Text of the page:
Blockchain technologies are known to be revolutionizing the financial, real estate, energy, and many other industries. But they could be poised to help secure the software development industry as well. As described in our previous post, NodeJS is becoming more dangerous to use due primarily to supply-chain attacks. These attacks can hit a massive amount of devices worldwide and can go undiscovered for weeks. In reality, it’s not just NodeJS, but nearly any package manager such as PIP, NuGet, RubyGems, Yarn, and countless others. These package managers work by organizations uploading their software libraries to these services for other developers to download and embed into the software application they are creating. So when organizations are attacked, or when they transfer their library to another developer, that’s when the attack can occur.
So what can we do to prevent these types of attacks? Enter the RadJav V2 blockchain. An organization would be able to register and be verified on the blockchain. The organization can then place a link on their website to their verified profile on the blockchain.
Ok, so that’s great, but what’s the point of doing that?
Lets take a look at how securing software libraries is done by an organization today. There’s many ways to do it, however a secure way is to have an organization create a PGP public key, then share that key for all to download on their website. Then whenever the organization releases a new version of their software library to the public, the organization must use their PGP public key to “sign” the newly released library to prove it is them. This is typically in the form of a downloadable .asc file provided from their website next to their download. Therefore we have to have full faith in their website. Hackers could attack their website, replace these keys (which could look identical), then place malicious code into these libraries.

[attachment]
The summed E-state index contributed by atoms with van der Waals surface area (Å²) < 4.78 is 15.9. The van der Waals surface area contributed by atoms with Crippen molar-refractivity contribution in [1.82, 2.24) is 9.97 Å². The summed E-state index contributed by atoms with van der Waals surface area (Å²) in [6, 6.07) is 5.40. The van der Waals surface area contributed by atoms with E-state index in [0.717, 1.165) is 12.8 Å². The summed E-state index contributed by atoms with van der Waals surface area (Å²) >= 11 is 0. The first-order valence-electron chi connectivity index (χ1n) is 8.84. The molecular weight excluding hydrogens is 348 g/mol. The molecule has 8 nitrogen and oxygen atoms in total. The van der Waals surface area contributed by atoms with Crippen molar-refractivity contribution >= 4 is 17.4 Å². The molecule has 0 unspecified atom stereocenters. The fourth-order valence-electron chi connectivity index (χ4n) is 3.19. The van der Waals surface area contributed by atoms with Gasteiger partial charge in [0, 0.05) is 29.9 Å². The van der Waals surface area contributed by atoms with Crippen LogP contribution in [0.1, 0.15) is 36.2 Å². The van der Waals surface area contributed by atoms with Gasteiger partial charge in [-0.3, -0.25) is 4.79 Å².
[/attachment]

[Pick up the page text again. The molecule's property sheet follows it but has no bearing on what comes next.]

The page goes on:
Compare this method to using the in-development RadJav V2 blockchain.
The registered organization would simply place a link on their website, then upload their software libraries to their website, register the newly uploaded software library with the RadJav V2 blockchain, then place the generated code along with their upload on their website. Much simpler. Not to mention, even if the website is hacked, there’s still no way for the hacker to spoof the download. It’s been registered with the RadJav V2 blockchain, so you can see it there, it cannot be hacked.
Another benefit to the RadJav V2 blockchain is the 24/7 bug bounty pool. For every block that will be mined on the V2 blockchain, part of the tokens from that block will be placed into a bug bounty pool which will encourage other software developers to find bugs in the RadJav software development platform. Making our software library even more secure.
There’s so many possibilities with the RadJav V2 blockchain, check out our technical dossier on our website for more information.
For the latest developments on RadJav, join us on our Slack channel at:
Or try RadJav yourself by downloading it here.